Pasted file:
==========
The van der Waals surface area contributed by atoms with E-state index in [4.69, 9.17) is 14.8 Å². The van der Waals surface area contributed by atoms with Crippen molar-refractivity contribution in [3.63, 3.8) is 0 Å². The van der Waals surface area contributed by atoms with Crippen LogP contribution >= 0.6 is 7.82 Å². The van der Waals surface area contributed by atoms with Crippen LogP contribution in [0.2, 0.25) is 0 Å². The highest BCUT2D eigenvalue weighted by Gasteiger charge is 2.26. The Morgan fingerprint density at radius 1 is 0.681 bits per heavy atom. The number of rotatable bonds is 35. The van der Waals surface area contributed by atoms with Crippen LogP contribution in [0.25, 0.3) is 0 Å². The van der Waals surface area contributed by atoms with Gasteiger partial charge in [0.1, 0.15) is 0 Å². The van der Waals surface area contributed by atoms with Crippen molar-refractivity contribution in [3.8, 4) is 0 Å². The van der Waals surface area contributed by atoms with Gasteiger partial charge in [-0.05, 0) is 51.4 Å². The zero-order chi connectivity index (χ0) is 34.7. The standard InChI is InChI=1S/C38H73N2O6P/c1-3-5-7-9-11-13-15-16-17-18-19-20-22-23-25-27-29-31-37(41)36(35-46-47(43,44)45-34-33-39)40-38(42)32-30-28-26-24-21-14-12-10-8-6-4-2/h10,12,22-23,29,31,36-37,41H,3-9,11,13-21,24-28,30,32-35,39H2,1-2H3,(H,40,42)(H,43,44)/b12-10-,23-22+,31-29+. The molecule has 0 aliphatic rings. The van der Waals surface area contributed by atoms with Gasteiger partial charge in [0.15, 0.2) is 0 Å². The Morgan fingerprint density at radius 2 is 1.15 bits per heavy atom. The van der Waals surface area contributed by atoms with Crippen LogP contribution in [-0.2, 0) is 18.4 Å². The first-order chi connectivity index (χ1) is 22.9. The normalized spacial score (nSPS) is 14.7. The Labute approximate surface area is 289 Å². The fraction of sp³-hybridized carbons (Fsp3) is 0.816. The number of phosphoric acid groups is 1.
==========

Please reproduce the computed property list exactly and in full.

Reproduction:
The van der Waals surface area contributed by atoms with E-state index in [4.69, 9.17) is 14.8 Å². The van der Waals surface area contributed by atoms with Crippen molar-refractivity contribution in [3.63, 3.8) is 0 Å². The van der Waals surface area contributed by atoms with Crippen LogP contribution >= 0.6 is 7.82 Å². The van der Waals surface area contributed by atoms with Crippen LogP contribution in [0.2, 0.25) is 0 Å². The highest BCUT2D eigenvalue weighted by Gasteiger charge is 2.26. The Morgan fingerprint density at radius 1 is 0.681 bits per heavy atom. The number of rotatable bonds is 35. The van der Waals surface area contributed by atoms with Crippen LogP contribution in [0.25, 0.3) is 0 Å². The van der Waals surface area contributed by atoms with Gasteiger partial charge in [0.1, 0.15) is 0 Å². The van der Waals surface area contributed by atoms with Crippen molar-refractivity contribution in [3.8, 4) is 0 Å². The van der Waals surface area contributed by atoms with Gasteiger partial charge in [-0.05, 0) is 51.4 Å². The zero-order chi connectivity index (χ0) is 34.7. The standard InChI is InChI=1S/C38H73N2O6P/c1-3-5-7-9-11-13-15-16-17-18-19-20-22-23-25-27-29-31-37(41)36(35-46-47(43,44)45-34-33-39)40-38(42)32-30-28-26-24-21-14-12-10-8-6-4-2/h10,12,22-23,29,31,36-37,41H,3-9,11,13-21,24-28,30,32-35,39H2,1-2H3,(H,40,42)(H,43,44)/b12-10-,23-22+,31-29+. The molecule has 0 aliphatic rings. The van der Waals surface area contributed by atoms with Gasteiger partial charge in [0.15, 0.2) is 0 Å². The Morgan fingerprint density at radius 2 is 1.15 bits per heavy atom. The van der Waals surface area contributed by atoms with Crippen LogP contribution in [-0.2, 0) is 18.4 Å². The first-order chi connectivity index (χ1) is 22.9. The normalized spacial score (nSPS) is 14.7. The Labute approximate surface area is 289 Å². The fraction of sp³-hybridized carbons (Fsp3) is 0.816. The number of phosphoric acid groups is 1.